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As a result, " ERISA requires a balance between 'the obligation to guard the assets of the trust from improper claims [and] the obligation to pay legitimate claims.'" Harrison v. Wells Fargo Bank, N.A., 773 F.3d 15, 20 (4th Cir. 2014) (quoting LeFebre v. Westinghouse Elec. Corp., 747 F.2d 197, 207 (4th Cir. 1984)). In striking this balance with respect to a particular claim, a fiduciary must, among other things, assess whether the claimant has furnished sufficient evidence that he is entitled to the benefits he seeks.

On the one hand, " [p]lan administrators . . . may not arbitrarily refuse to credit a claimant's reliable evidence." Black & Decker Disability Plan v. Nord, 538 U.S. 822, 834, 123 S.Ct. 1965, 155 L.Ed.2d 1034 (2003). But it is also true that administrators may exercise their discretion in determining whether a claimant's evidence is sufficient to support his claim. For instance, in cases where the evidence conflicts, an administrator's conclusion drawn from that evidence that a claim should be denied will be upheld unless the evidence points so decidedly in the claimant's favor that it would be unreasonable to deny the claim on the basis of the evidence cited by the administrator. Compare Tocker v. Philip Morris Cos., 470 F.3d 481, 490-91 (2d Cir. 2006) (upholding administrator's determination that plaintiff was not a participating employee under the plan where " ample evidence" suggested that he had been terminated, though there was " also evidence that [he] was not terminated" ), and Hobson v. Metro. Life Ins. Co., 574 F.3d 75, 89-90 (2d Cir. 2009) (rejecting argument that administrator erred in concluding that the claimant was not disabled based on its weighing of competing medical evaluations), with McCauley v. First Unum Life Ins. Co., 551 F.3d 126, 138 (2d Cir. 2008) (concluding that administrator's " reliance on one medical report . . . to the detriment of a more detailed contrary report without further investigation was unreasonable" ), and Durakovic v. Bldg. Serv. 32 BJ Pension Fund, 609 F.3d 133, 140 (2d Cir. 2010) (holding that funds' reasoning was inappropriately " one-sided" where funds " summarily dismissed" a report by the claimant's vocational expert, " which was vastly more detailed and particularized than the report on which the Funds relied" ). Put differently, if the administrator has cited " substantial evidence" in support of its conclusion, the mere fact of conflicting evidence does not render the administrator's conclusion arbitrary and capricious. See Durakovic, 609 F.3d at 141 (defining " substantial evidence" as " such evidence that a reasonable mind might accept as adequate to support the conclusion reached by the administrator" (quoting Celardo, 318 F.3d at 146)).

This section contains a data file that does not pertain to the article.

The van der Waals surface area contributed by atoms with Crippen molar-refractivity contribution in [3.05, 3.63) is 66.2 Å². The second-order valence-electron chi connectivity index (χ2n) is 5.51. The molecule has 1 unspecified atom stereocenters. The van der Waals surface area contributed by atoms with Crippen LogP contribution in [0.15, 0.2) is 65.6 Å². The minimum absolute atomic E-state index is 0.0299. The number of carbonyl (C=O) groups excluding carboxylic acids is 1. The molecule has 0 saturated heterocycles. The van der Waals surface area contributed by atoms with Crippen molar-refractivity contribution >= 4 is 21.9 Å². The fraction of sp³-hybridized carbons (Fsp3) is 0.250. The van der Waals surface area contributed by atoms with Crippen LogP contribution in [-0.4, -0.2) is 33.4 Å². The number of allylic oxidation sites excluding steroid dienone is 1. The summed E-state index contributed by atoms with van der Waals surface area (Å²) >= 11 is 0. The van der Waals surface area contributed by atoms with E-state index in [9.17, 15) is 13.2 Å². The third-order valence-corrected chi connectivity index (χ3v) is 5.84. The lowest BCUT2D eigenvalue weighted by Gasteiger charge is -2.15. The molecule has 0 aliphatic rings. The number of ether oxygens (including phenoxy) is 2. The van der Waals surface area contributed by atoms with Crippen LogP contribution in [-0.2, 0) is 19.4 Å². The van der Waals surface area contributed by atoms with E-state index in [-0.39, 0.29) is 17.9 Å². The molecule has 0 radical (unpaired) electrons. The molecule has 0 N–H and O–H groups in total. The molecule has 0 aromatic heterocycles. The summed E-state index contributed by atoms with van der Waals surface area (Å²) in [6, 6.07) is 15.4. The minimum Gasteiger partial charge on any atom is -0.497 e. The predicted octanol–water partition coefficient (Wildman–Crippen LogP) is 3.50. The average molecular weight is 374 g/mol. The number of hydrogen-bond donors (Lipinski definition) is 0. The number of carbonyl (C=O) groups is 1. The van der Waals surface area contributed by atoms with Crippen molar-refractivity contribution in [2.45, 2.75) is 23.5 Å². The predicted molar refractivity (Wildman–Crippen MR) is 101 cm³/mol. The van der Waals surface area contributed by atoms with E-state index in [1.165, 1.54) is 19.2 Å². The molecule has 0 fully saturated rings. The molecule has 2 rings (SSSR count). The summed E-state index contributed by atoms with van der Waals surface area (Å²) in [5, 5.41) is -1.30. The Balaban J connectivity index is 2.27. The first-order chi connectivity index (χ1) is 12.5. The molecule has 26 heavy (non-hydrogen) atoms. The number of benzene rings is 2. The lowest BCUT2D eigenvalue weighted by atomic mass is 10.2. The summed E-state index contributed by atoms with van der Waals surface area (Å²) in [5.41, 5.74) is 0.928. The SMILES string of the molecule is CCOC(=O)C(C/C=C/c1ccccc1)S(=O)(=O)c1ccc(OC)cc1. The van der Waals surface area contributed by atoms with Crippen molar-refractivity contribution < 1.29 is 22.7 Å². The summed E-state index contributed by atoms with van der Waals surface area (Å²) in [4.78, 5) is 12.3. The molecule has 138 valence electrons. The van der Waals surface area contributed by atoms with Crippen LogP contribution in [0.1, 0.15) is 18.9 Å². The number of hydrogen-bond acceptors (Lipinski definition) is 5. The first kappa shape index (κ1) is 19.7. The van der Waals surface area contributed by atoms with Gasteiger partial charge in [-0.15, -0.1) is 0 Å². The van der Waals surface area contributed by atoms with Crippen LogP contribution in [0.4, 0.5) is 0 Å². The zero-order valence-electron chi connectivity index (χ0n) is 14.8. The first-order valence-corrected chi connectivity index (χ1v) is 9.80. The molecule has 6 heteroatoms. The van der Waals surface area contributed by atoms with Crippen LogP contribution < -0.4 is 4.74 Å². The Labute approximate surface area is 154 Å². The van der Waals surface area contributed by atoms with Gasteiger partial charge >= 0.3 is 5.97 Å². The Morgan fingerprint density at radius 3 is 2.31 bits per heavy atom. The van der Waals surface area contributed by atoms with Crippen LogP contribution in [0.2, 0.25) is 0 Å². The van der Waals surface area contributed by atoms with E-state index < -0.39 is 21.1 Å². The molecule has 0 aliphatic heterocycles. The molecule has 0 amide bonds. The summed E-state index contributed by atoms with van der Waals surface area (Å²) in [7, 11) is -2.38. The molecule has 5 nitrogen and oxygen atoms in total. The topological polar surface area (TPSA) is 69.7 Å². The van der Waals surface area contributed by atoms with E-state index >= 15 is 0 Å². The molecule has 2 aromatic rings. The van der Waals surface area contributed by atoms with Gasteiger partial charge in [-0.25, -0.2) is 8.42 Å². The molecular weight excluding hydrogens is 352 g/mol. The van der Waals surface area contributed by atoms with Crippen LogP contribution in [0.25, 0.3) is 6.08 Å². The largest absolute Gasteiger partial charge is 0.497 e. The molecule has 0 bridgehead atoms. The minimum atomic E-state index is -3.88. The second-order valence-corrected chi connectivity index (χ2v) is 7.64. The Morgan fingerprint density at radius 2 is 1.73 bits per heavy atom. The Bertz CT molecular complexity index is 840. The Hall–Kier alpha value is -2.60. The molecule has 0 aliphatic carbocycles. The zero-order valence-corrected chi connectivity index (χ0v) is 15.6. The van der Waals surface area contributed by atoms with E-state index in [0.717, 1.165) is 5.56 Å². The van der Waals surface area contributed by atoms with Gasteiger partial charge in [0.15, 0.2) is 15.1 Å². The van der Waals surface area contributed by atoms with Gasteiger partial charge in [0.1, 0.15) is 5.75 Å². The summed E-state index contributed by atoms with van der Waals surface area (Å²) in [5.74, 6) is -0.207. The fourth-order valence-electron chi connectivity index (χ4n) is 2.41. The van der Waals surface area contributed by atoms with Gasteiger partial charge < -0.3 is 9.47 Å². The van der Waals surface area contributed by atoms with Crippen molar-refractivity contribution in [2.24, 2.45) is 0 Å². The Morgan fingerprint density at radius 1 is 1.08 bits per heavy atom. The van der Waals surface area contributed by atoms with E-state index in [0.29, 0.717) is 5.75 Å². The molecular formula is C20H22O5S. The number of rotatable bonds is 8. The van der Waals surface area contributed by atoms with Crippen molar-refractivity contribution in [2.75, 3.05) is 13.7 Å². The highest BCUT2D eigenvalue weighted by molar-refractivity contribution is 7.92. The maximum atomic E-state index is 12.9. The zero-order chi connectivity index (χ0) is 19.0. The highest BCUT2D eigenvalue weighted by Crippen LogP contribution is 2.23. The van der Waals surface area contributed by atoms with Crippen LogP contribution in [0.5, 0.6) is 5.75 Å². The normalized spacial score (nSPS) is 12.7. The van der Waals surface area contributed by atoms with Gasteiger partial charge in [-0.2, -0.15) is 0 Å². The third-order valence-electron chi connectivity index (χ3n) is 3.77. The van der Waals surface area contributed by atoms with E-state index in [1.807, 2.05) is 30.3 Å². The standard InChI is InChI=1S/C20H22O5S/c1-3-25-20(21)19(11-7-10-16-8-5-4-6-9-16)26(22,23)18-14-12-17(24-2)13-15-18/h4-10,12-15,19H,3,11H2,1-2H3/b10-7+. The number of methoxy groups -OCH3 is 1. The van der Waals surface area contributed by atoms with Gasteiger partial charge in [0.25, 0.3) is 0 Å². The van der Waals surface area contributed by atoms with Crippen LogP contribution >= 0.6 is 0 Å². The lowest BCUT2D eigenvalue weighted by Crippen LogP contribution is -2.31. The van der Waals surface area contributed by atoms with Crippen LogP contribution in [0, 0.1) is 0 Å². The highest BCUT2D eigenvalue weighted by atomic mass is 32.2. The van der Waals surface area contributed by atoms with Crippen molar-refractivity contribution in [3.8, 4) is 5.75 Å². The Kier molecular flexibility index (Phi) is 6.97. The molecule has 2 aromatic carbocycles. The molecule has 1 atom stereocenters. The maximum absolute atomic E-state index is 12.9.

In other cases, the record evidence may not conflict--the only available evidence may, in fact, point in the claimant's favor--but it may nonetheless be permissible for the plan administrator to conclude that the evidence is insufficient to support the claim. See Juliano v. Health Maint. Org., 221 F.3d 279, 287-88 (2d Cir. 2000) (explaining that an ERISA claimant bears the burden of establishing his entitlement to benefits).[8] For instance, in

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Jiras v. Pension Plan of Make-Up Artist & Hairstylists Local 798, the plaintiff's claim for pension benefits turned on whether he had worked in 1964 or 1965 for a union employer that contributed to the fund. 170 F.3d 162, 163-64 (2d Cir. 1999). We held that it was not arbitrary and capricious for the plan administrator to deny the plaintiff's claim, given that the only evidence of his union employment over that period was an unsubstantiated affidavit from an unreliable witness. See id. at 166.

Under certain circumstances, it may be arbitrary and capricious for the administrator to reject a claimant's evidence as inadequate without making a reasonable effort to develop the record further. See Gaither v. Aetna Life Ins. Co., 394 F.3d 792, 808 (10th Cir. 2004) (" An ERISA fiduciary presented with a claim that a little more evidence may prove valid should seek to get to the truth of the matter." ); Miller v. United Welfare Fund, 72 F.3d 1066, 1073 (2d Cir. 1995) (faulting fund for not seeking evidence to confirm whether its " speculation" as to plaintiff's need for a private nurse was correct). Ultimately, however, " [t]he rule is one of reason," and " [n]othing . . . requires plan administrators to scour the countryside in search of evidence to bolster a petitioner's case." Harrison, 773 F.3d at 22; see also O'Reilly v. Hartford Life & Accident Ins. Co., 272 F.3d 955, 961 (7th Cir. 2001) (explaining that ERISA requires a " reasonable inquiry," not a " full-blown investigation" (internal quotation marks omitted)). Thus, a claimant's evidence may simply be insufficient to establish his entitlement to benefits, even in the absence of evidence tending to refute his theory of entitlement. See, e.g., Jiras, 170 F.3d at 166.